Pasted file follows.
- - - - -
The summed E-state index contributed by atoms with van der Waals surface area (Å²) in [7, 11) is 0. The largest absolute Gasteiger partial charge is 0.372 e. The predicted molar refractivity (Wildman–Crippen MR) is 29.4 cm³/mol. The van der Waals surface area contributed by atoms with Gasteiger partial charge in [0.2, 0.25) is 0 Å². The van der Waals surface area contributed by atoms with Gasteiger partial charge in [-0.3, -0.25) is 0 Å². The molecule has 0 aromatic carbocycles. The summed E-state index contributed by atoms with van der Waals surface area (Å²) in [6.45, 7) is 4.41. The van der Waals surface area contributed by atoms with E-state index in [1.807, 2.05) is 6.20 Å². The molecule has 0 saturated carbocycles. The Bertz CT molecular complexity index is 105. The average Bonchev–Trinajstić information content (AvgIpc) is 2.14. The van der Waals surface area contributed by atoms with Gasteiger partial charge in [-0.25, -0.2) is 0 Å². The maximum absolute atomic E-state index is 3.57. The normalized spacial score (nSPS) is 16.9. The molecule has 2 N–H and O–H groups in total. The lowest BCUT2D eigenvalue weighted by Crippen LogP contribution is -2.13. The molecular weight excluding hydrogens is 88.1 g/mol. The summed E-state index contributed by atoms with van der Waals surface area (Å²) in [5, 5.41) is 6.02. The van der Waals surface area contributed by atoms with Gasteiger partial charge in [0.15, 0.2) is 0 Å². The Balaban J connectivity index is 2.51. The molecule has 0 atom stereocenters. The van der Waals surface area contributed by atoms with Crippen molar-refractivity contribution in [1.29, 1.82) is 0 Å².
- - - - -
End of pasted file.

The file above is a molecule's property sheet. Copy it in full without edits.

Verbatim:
The summed E-state index contributed by atoms with van der Waals surface area (Å²) in [7, 11) is 0. The largest absolute Gasteiger partial charge is 0.372 e. The predicted molar refractivity (Wildman–Crippen MR) is 29.4 cm³/mol. The van der Waals surface area contributed by atoms with Gasteiger partial charge in [0.2, 0.25) is 0 Å². The van der Waals surface area contributed by atoms with Gasteiger partial charge in [-0.3, -0.25) is 0 Å². The molecule has 0 aromatic carbocycles. The summed E-state index contributed by atoms with van der Waals surface area (Å²) in [6.45, 7) is 4.41. The van der Waals surface area contributed by atoms with E-state index in [1.807, 2.05) is 6.20 Å². The molecule has 0 saturated carbocycles. The Bertz CT molecular complexity index is 105. The average Bonchev–Trinajstić information content (AvgIpc) is 2.14. The van der Waals surface area contributed by atoms with Gasteiger partial charge in [-0.25, -0.2) is 0 Å². The maximum absolute atomic E-state index is 3.57. The normalized spacial score (nSPS) is 16.9. The molecule has 2 N–H and O–H groups in total. The lowest BCUT2D eigenvalue weighted by Crippen LogP contribution is -2.13. The molecular weight excluding hydrogens is 88.1 g/mol. The summed E-state index contributed by atoms with van der Waals surface area (Å²) in [5, 5.41) is 6.02. The van der Waals surface area contributed by atoms with Gasteiger partial charge in [0.15, 0.2) is 0 Å². The Balaban J connectivity index is 2.51. The molecule has 0 atom stereocenters. The van der Waals surface area contributed by atoms with Crippen molar-refractivity contribution in [1.29, 1.82) is 0 Å².